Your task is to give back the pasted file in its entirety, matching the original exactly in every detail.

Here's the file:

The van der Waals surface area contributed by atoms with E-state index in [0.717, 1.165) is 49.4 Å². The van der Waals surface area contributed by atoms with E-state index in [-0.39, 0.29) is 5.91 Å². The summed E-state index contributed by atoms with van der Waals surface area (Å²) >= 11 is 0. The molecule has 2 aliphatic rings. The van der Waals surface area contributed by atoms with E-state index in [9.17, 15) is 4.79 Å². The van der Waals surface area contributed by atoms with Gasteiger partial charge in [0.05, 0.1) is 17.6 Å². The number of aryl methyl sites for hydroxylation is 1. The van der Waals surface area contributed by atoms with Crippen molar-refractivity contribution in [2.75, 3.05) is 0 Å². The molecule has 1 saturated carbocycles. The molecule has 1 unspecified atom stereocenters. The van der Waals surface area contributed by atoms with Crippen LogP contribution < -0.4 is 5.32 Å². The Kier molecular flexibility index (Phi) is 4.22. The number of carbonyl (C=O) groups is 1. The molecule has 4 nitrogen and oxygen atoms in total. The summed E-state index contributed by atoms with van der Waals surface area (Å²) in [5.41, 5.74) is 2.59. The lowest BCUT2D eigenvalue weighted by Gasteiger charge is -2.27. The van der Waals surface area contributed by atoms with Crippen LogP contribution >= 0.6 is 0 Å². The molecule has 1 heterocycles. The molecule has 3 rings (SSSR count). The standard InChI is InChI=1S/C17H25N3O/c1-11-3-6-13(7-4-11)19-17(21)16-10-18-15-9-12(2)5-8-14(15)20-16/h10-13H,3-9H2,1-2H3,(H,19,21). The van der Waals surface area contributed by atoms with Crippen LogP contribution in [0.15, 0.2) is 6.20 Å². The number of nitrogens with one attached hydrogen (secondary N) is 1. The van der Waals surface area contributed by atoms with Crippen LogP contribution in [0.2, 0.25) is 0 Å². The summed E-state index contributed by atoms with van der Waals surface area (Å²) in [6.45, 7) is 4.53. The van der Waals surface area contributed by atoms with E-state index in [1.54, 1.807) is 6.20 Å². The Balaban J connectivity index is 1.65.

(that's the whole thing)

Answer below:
The van der Waals surface area contributed by atoms with E-state index in [0.717, 1.165) is 49.4 Å². The van der Waals surface area contributed by atoms with E-state index in [-0.39, 0.29) is 5.91 Å². The summed E-state index contributed by atoms with van der Waals surface area (Å²) >= 11 is 0. The molecule has 2 aliphatic rings. The van der Waals surface area contributed by atoms with E-state index in [9.17, 15) is 4.79 Å². The van der Waals surface area contributed by atoms with Gasteiger partial charge in [0.05, 0.1) is 17.6 Å². The number of aryl methyl sites for hydroxylation is 1. The van der Waals surface area contributed by atoms with Crippen molar-refractivity contribution in [2.75, 3.05) is 0 Å². The molecule has 1 saturated carbocycles. The molecule has 1 unspecified atom stereocenters. The van der Waals surface area contributed by atoms with Crippen LogP contribution < -0.4 is 5.32 Å². The Kier molecular flexibility index (Phi) is 4.22. The number of carbonyl (C=O) groups is 1. The molecule has 4 nitrogen and oxygen atoms in total. The summed E-state index contributed by atoms with van der Waals surface area (Å²) in [5.41, 5.74) is 2.59. The lowest BCUT2D eigenvalue weighted by Gasteiger charge is -2.27. The van der Waals surface area contributed by atoms with Crippen LogP contribution >= 0.6 is 0 Å². The molecule has 1 heterocycles. The molecule has 3 rings (SSSR count). The standard InChI is InChI=1S/C17H25N3O/c1-11-3-6-13(7-4-11)19-17(21)16-10-18-15-9-12(2)5-8-14(15)20-16/h10-13H,3-9H2,1-2H3,(H,19,21). The van der Waals surface area contributed by atoms with Crippen LogP contribution in [0.15, 0.2) is 6.20 Å². The number of nitrogens with one attached hydrogen (secondary N) is 1. The van der Waals surface area contributed by atoms with Crippen LogP contribution in [0.2, 0.25) is 0 Å². The summed E-state index contributed by atoms with van der Waals surface area (Å²) in [6.45, 7) is 4.53. The van der Waals surface area contributed by atoms with E-state index in [1.54, 1.807) is 6.20 Å². The Balaban J connectivity index is 1.65.